ELK Stack, or Elastic Stack as it has just been rebranded to, has just received a long-awaited update to version 5. But before we take a look at some of the major improvements in this new version, it might be best just to reiterate on exactly what Elastic Stack is.
Elastic Stack is a platform for enabling real-time analytics of large repositories of unstructured date (Big Data). It consists of three separate technologies: Elasticsearch, Logstash, and Kibana. Hence the original name of ELK Stack.
Elasticsearch is the actual analytics engine, Logstash is a tool for managing log data and Kibana is an application for visually representing analytics results.
What’s New in Elasticsearch?
First and foremost, the most significant improvement in the version 5 release of Elasticsearch, is the massive jump in performance. This is a major improvement, with the overall indexing performance of Elasticsearch having increased by approximately 80%.
Elasticsearch also ships with a brand new migration tool in version 5. This is intended to help developers migrate their applications from the older version of Elasticsearch. This is a great new additional to Elastic Stack, as many developers were sticking to some very old releases such as version 2.3 and 2.4 because migration was so tricky.
What’s New in Logstash?
Version 5 of Logstash doesn’t really add anything completely new. What it does do, is improve some of the existing features quite considerably. The configuration of logging is now much more granular, all the way down to component level. This is great news for developers, as it makes the concept of debugging applications much simpler, as there is now more control on just what gets logged.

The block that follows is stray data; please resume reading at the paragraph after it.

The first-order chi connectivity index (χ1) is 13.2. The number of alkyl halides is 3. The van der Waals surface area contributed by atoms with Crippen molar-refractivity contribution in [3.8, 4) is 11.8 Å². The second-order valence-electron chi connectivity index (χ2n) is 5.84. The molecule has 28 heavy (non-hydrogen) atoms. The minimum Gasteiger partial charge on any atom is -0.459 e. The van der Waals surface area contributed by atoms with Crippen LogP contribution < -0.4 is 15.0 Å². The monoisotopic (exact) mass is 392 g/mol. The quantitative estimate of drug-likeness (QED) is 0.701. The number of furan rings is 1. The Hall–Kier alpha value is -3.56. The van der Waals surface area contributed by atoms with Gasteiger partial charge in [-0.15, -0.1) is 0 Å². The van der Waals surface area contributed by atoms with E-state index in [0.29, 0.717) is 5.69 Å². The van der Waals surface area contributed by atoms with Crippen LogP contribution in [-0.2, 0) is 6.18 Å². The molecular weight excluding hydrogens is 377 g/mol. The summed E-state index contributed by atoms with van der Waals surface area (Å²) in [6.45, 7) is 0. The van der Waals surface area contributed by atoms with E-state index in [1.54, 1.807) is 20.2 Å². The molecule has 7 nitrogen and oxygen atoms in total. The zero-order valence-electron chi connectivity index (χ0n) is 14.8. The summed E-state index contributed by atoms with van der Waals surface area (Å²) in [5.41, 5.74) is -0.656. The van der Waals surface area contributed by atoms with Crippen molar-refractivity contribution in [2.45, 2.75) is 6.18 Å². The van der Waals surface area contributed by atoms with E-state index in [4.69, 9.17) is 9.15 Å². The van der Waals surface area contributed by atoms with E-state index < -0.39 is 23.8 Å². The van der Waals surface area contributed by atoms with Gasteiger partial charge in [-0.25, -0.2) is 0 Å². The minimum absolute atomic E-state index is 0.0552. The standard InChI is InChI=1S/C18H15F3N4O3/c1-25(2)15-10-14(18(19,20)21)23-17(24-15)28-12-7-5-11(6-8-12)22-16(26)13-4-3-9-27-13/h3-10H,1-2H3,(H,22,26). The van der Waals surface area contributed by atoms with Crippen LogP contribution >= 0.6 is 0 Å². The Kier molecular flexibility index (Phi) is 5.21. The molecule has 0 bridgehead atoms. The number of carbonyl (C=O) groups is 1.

Log rotation has also been improved. Administrators can now set up rules such as log size, age or timed events to rotate logs. The final change is the ability to update logging levels on the fly, without actually restarting Logstash.
What’s New in Kibana?
The major change that has been introduced in the version 5 release of Kibana, is that Timelion is no longer an external plugin. It has now been incorporated into Kibana core functions. Timelion has long been the preferred plugin for analyzing time driven datasets with Elastic Stack, so this is a smart move to bring it in-house.
With the changes to scripting language explained in the Elasticsearch section above, Kibana now allows developers to choose the scripting they would like to use when creating a scripted field.
Finally, the entire sharing UI has been redesigned, to allow the easy sharing of any data visualization that has been created using Kibana. This is something the development community has been requesting for a long time so that ad-hoc visualizations can be shared with end users more simply. This is possibly the best of the functional changes to Kibana in version 5.